Free to Be Jew and Me
Esther is emblematic of the Diaspora Jew.
When our ancestors were exiled from our land they thought Hashem had abandoned them.
They, like Esther, felt like orphans misplaced from their homes.
Since then we’ve wandered from place to place for over 2,000 years. This type of existence has posed many challenges for the Jew who has always been the “outsider.” Our national allegiance has been constantly questioned and our dual loyalty a perceived threat.
As we have been confronted with challenges we have often tried to hide our true identity in ways such as removing our kipa or using secular names. These acts seem harmless enough and make us appear less foreign to our neighbors. Even those who don’t hide try not to act too Jewish fearing that they won’t be well received.
Many Jews live on the defensive always hiding, apologizing, overcompensating for our Jewishness. We worry so much about threats, real or imaginary, that ofttimes we sacrifice our true selves to get by. At a time when Jews are falsely accused of wrongdoing, as were the Jews in Shushan, we must put ourselves on the line like Esther, and declare who we are, maintain our innocence and not cower in the face of lies. If we remain true to ourselves and G-d we have nothing to fear. When we stand together in mind, body, and spirit we not only maintain our identity but flourish and thrive.
Perhaps Esther requested that her story should be written not only to remember that the Jews survived Haman’s evil decree but to remember how they did so. Esther helped ensure our survival through her strength, her courage, her heroism and she wanted us to know that as G-d’s children, we each have that in us as well. Even in the darkest of times, our Father has not forsaken us, just as he never abandoned Esther. G-d sets the stage and we must play our part in harmony with the rest of the cast. If we act nobly, we will live a life of protection and freedom full of meaning and honor.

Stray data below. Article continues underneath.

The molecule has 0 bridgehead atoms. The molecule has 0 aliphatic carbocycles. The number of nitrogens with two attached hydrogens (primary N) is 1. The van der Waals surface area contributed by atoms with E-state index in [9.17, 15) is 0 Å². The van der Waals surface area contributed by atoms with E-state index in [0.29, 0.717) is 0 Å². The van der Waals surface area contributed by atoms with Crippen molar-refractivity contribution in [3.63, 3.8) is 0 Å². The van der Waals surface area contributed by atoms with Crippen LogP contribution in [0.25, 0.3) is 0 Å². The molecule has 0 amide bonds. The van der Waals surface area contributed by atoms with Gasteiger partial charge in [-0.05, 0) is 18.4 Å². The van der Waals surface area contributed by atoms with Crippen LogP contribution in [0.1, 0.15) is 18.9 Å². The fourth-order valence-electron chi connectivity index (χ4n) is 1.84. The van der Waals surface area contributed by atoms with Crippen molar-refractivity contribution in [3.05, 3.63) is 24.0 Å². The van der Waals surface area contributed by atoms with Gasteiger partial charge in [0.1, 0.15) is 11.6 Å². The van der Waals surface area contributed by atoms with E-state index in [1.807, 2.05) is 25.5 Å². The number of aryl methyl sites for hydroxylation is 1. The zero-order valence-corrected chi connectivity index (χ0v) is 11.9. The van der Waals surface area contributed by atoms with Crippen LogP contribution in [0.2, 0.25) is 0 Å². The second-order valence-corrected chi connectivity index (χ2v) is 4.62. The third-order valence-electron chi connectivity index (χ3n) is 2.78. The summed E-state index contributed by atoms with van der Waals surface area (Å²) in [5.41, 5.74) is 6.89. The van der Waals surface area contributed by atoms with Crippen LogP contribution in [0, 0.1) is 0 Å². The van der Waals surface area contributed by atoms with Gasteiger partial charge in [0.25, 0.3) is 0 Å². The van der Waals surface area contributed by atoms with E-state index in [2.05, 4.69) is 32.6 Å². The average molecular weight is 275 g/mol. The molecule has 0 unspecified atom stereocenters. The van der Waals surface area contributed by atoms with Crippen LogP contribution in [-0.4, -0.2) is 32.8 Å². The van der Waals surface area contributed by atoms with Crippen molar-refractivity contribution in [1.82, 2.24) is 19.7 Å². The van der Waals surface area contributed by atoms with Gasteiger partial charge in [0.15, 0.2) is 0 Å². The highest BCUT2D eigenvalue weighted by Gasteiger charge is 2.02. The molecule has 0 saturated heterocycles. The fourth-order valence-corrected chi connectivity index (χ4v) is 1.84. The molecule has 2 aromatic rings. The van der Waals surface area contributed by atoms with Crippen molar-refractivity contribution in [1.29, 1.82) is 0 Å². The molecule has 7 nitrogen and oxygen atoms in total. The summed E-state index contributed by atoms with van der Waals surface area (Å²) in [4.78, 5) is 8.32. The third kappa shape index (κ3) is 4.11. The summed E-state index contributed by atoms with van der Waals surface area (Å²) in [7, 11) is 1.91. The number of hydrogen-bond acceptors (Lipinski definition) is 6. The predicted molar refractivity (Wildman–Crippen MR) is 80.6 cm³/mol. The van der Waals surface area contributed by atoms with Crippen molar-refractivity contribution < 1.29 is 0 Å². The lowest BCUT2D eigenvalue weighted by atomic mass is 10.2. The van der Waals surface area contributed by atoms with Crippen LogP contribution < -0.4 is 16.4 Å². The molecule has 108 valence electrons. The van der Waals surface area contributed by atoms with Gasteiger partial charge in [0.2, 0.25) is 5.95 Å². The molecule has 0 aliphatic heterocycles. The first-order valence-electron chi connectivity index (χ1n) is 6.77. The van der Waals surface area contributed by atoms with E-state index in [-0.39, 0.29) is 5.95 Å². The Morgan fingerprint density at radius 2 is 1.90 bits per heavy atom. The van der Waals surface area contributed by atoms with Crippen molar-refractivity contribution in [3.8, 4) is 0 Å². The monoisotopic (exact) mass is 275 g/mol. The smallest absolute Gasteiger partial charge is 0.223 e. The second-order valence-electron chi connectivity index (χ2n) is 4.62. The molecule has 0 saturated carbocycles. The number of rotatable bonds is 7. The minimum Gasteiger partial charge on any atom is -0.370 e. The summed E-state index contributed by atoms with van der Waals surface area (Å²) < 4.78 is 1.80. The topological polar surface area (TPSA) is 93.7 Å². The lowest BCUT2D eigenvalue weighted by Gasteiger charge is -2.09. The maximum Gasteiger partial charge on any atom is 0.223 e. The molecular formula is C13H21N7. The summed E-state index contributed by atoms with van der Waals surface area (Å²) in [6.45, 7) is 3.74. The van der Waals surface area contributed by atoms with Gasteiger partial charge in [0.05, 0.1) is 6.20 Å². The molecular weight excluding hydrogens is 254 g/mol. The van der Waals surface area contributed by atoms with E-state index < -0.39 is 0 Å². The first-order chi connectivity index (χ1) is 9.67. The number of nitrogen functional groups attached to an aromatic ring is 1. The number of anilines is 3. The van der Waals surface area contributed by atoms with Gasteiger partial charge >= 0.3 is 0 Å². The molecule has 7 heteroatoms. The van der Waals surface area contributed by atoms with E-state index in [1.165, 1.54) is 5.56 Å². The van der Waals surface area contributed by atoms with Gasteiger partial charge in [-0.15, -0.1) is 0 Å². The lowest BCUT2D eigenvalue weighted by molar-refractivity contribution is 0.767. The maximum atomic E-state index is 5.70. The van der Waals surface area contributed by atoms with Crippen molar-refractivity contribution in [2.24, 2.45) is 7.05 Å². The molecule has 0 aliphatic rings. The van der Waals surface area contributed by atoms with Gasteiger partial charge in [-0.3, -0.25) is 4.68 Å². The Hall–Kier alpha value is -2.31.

Once we were saved and gained a newfound appreciation for our identity we were commanded to do matanot l’evyonim and mishloach manot to foster a communal connection. For it is not enough to have a knowledge of who we are but we must live accordingly. We are the people of the One true G-d who is merciful and giving. These acts engender goodwill that is the glue that keeps us together. I believe that this is why Purim is the one holiday that will continue to be celebrated after the arrival of Mashiach. For this is the only holiday that recognizes personal responsibility coupled with communal obligation, the two ingredients necessary for a life of peace and happiness.
This year instead of wearing a mask on Purim, I will shed my masks. I will tap into the depths of my soul and let it shine as I celebrate with friends and family the legacy that Esther has given us. I pray we all shed our masks and learn to care for each other so we can build the foundation for a successful future.